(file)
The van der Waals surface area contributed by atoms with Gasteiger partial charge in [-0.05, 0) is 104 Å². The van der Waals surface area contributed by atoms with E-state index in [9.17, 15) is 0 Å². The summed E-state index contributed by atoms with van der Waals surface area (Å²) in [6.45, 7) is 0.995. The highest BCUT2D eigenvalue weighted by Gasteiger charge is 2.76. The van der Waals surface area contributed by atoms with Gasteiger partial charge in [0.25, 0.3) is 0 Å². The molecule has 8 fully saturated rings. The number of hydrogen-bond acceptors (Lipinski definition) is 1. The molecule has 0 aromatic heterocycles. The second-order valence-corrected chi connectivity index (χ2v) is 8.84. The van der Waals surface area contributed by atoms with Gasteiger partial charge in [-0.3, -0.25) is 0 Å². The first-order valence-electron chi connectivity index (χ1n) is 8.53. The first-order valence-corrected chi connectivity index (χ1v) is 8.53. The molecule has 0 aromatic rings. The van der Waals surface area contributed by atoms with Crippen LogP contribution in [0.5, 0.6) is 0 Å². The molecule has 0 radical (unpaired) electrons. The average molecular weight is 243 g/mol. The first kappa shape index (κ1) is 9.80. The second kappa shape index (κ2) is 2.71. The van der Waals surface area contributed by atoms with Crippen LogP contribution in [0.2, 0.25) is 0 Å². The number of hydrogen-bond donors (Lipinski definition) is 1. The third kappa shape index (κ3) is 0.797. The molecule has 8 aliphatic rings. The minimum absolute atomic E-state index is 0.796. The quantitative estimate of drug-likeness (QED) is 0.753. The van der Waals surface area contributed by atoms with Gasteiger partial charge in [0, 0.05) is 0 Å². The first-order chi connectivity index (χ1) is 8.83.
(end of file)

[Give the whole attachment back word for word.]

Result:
The van der Waals surface area contributed by atoms with Gasteiger partial charge in [-0.05, 0) is 104 Å². The van der Waals surface area contributed by atoms with E-state index in [9.17, 15) is 0 Å². The summed E-state index contributed by atoms with van der Waals surface area (Å²) in [6.45, 7) is 0.995. The highest BCUT2D eigenvalue weighted by Gasteiger charge is 2.76. The van der Waals surface area contributed by atoms with Gasteiger partial charge in [0.25, 0.3) is 0 Å². The molecule has 8 fully saturated rings. The number of hydrogen-bond acceptors (Lipinski definition) is 1. The molecule has 0 aromatic heterocycles. The second-order valence-corrected chi connectivity index (χ2v) is 8.84. The van der Waals surface area contributed by atoms with Gasteiger partial charge in [-0.3, -0.25) is 0 Å². The first-order valence-electron chi connectivity index (χ1n) is 8.53. The first-order valence-corrected chi connectivity index (χ1v) is 8.53. The molecule has 0 aromatic rings. The van der Waals surface area contributed by atoms with Crippen LogP contribution in [0.5, 0.6) is 0 Å². The molecule has 0 radical (unpaired) electrons. The average molecular weight is 243 g/mol. The first kappa shape index (κ1) is 9.80. The second kappa shape index (κ2) is 2.71. The van der Waals surface area contributed by atoms with Crippen LogP contribution in [0.2, 0.25) is 0 Å². The number of hydrogen-bond donors (Lipinski definition) is 1. The third kappa shape index (κ3) is 0.797. The molecule has 8 aliphatic rings. The minimum absolute atomic E-state index is 0.796. The quantitative estimate of drug-likeness (QED) is 0.753. The van der Waals surface area contributed by atoms with Gasteiger partial charge in [0, 0.05) is 0 Å². The first-order chi connectivity index (χ1) is 8.83.